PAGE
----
The first eight months passed quickly.
And then, in the ninth, her feet began to swell.
And spread to exceed the width of all her slides and flats, heels and sandals.
And she wore flip flops and Crocs, alternately, as the occassion allowed.
And she dreaded the night -- because sweat came readily. And sleep did not.
But it did bring an ounce of amusement to see her large-statured husband bundled snugly in blankets -- head to toe. Slumbering in a sandwich of pillows for warmth, while she deflected every contact with anything heat-producing.
And her curves got...curvier. Round with the promise of new life. And miracles.
And her hair got drier -- so dry, in fact, that she could manage three whole days between washings without the tiniest trace of grease. And she loved that. Because she'd never been one for maintenance.
And she sat and cried and loved with the dear friend who lost her baby the week before last. The ultrasound meant to reveal gender revealed tragedy.
And her anxieties intensified. And she exhaled deep -- with gratitude and relief -- at every kick and tumble and poke she could feel from her almost-ripe and very roudy little tenant.
And she remembered that God is the giver and taker of every good gift.
And she prayed that He wouldn't take hers (any of them) at times that felt premature.
And she relished her numbered, solo days with her super hero side-kick.
And they fought bad guys with the knife sharpening rod. And trapped monsters in laundry baskets. And Saved! The! World! many times daily.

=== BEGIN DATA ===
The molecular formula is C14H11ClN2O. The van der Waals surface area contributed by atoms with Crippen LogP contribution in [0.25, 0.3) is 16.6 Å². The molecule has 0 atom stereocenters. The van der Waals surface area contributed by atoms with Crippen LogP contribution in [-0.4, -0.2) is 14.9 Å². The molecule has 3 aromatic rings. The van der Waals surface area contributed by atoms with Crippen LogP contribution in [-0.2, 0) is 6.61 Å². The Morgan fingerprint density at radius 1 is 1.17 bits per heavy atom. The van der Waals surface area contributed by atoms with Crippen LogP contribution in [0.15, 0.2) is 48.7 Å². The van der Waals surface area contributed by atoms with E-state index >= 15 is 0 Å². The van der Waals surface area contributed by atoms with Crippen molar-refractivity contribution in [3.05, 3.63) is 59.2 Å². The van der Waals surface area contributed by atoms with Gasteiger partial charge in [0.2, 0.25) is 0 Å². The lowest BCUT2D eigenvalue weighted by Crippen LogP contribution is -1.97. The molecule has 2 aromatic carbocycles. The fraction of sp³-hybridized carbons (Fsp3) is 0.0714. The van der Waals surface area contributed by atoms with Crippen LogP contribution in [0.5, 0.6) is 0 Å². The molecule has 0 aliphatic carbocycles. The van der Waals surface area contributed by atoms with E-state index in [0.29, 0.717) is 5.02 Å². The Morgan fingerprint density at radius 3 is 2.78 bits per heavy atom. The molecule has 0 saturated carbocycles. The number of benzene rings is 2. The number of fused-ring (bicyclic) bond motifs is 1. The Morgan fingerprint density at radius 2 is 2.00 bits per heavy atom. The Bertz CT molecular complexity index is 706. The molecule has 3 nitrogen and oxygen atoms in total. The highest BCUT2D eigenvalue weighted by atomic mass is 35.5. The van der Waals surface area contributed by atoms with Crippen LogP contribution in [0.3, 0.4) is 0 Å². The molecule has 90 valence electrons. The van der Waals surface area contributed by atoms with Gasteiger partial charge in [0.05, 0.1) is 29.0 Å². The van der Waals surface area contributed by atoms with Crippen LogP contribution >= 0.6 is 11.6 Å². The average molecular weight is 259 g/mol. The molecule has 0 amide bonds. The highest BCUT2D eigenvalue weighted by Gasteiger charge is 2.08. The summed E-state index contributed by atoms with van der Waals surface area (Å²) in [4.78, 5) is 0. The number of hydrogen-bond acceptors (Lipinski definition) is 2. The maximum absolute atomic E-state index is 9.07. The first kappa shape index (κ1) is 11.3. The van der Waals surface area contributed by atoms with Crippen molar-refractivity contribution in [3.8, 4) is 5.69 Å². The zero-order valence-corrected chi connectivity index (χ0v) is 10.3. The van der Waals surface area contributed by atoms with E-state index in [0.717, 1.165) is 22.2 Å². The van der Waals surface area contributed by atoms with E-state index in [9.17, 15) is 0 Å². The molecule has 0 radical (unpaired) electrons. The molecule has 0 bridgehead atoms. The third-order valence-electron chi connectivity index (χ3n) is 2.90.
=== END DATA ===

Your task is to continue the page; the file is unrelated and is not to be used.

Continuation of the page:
And she caved too willingly to his entreaties for new goggles, more bedtime stories, rice krispy treats and licorice to share with his friends at playgroup. Because she was apprehensive about the change that was lurking on his innocent horizon. And because it's hard to say no to Batman.
And all the while she kept her lips pursed tightly. So the self-pitying thoughts wouldn't find form in murmuring words. Because she had waited and prayed so long and so hard for pregnancy and its sundry symptoms. She didn't feel she had license to complain. But every now and then she would couch a pitiful lament between a few utterances of gratitude.
I'm so thankful to be able to have another baby. And pregnancy truly is a miracle, but this is really, really hard, she would whisper to her shivering, yet sympathetic husband in the privacy of pillow talk.
And in the broadness of day, people would ask if she'd be done after this one, You'll have your boy and your girl, they'd remind her -- implying that additional offspring would be audacious. Excessive. And she'd think about the sorrow and the pain and the trial of conception and pregnancy and birth and new-motherhood. The tedium of nursing and the agony of sleeplessness. And wonder how she'd ever be able to do it again. And all thoughts pointed to, yeah...I think we are done. But she heard herself say:
No, I don't think so.
And her heart, in diametric opposition to her head, as if it were numb to the strain in her back and the ache in her feet, swelled with the illogical hope that she'd be able to enjoy and endure this process at least one more time.